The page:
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The Strict Rules Regarding Marriage Fraud

by Christina B. LaBrie

US immigration law contains very strict provisions regarding fraudulent marriages. If an individual is found to have entered into a fraudulent marriage, all subsequent visa petitions on behalf of that person must be denied. There is no room for discretion in this draconian aspect of the law. This issue may arise for individuals who have filed a green card application in the past based on marriage to a US citizen, subsequently are divorced and later wish to file a green card application based on marriage to another US citizen on based on an employment petition. If the first petition was denied because of suspected marriage fraud, the subsequent petition will often be summarily denied.

The strict language of the marriage fraud laws may lead one to believe that there is no relief from such a summary denial. However, case law and regulations provide some protection for those facing a prior finding of marriage fraud. Perhaps in recognition of the serious consequences of a finding of marriage fraud, the Board of Immigration Appeals has held that the prior finding must be examined and not merely accepted as the final word. Where the USCIS fails to follow to the Boards guidance on this issue, it is possible to challenge what may appear to be a decision set in stone.

Pursuant to INA 204(c)(1), no visa petition may be approved under INA 204 if the alien has previously been accorded, or has sought to be accorded, an immediate relative or preference status as the spouse of a citizen of the United States or the spouse of an alien lawfully admitted for permanent residence, by reason of a marriage determined by the Attorney General to have been entered into for the purpose of evading the immigration laws In notifying applicants of a denial based on INA 204, the USCIS often simply refers to the prior finding of marriage fraud as the basis for the denial without further explanation.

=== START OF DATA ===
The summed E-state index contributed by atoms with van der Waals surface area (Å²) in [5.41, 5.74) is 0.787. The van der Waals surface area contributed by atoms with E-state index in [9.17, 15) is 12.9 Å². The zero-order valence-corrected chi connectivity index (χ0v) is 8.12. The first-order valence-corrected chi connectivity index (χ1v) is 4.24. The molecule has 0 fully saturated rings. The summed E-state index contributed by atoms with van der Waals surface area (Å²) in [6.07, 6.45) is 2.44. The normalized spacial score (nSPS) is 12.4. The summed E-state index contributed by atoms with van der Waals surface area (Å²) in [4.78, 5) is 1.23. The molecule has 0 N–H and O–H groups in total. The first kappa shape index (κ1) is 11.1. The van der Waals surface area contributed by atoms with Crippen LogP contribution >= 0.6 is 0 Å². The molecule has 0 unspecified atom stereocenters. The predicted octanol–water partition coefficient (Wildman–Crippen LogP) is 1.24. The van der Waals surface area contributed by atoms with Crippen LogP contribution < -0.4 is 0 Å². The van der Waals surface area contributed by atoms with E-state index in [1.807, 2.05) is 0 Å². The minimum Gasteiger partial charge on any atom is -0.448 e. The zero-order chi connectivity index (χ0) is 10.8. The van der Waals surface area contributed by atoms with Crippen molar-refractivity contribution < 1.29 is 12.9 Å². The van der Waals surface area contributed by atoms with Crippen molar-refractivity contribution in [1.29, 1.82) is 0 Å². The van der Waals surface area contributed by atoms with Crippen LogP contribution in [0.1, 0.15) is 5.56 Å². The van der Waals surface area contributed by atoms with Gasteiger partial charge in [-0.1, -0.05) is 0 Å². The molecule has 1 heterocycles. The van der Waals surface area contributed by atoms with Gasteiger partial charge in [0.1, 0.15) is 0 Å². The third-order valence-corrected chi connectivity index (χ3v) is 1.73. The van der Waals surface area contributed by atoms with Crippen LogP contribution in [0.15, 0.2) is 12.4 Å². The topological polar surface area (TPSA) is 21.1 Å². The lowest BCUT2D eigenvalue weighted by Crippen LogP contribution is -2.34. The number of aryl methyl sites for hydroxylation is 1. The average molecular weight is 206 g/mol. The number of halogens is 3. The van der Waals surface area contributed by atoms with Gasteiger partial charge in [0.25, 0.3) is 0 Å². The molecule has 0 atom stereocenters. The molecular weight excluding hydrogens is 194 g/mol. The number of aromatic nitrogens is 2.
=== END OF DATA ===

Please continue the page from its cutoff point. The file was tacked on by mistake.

In order to comply with relevant regulations and case law, however, the USCIS must engage in greater analysis of the prior finding of marriage fraud. The Board of Immigration Appeals has held that the evidence of a fraudulent marriage must be documented in the aliens file and must be substantial and probative. Matter of Tawfik, 20 I&N Dec. 166, 167 (BIA 1990). With regard to denials based on a prior finding of marriage fraud, the BIA stated the following: the district director should not give conclusive effect to determinations made in a prior proceeding, but, rather, should reach his own independent conclusion based on the evidence before him. Id. at 168; see also Matter of Samsen, 15 I&N Dec. 28, 29 (BIA 1974). Therefore, a simple restatement of the prior determination, absent any independent conclusion based on the evidence in the record, is not sufficient under Tawfik.

It is only appropriate for the District Director to rely on a prior finding of a fraudulent marriage where the beneficiary has previously been found deportable for having procured a visa by fraud, that is, where a fraud charge was sustained in immigration court proceedings. Such a finding inherently involves a factual determination based on clear, unequivocal, and convincing evidence, that that respondent engaged in fraudulent conduct by entering a for the purpose of procuring hisentry as an immigrant. Matter of Agdinaoay, 16 I&N Dec. 545, 547 (BIA 1978). A prior administrative finding, however, does not inherently involve a factual determination based on clear, unequivocal, and convincing evidence, and thus cannot be relied upon absent an independent conclusion.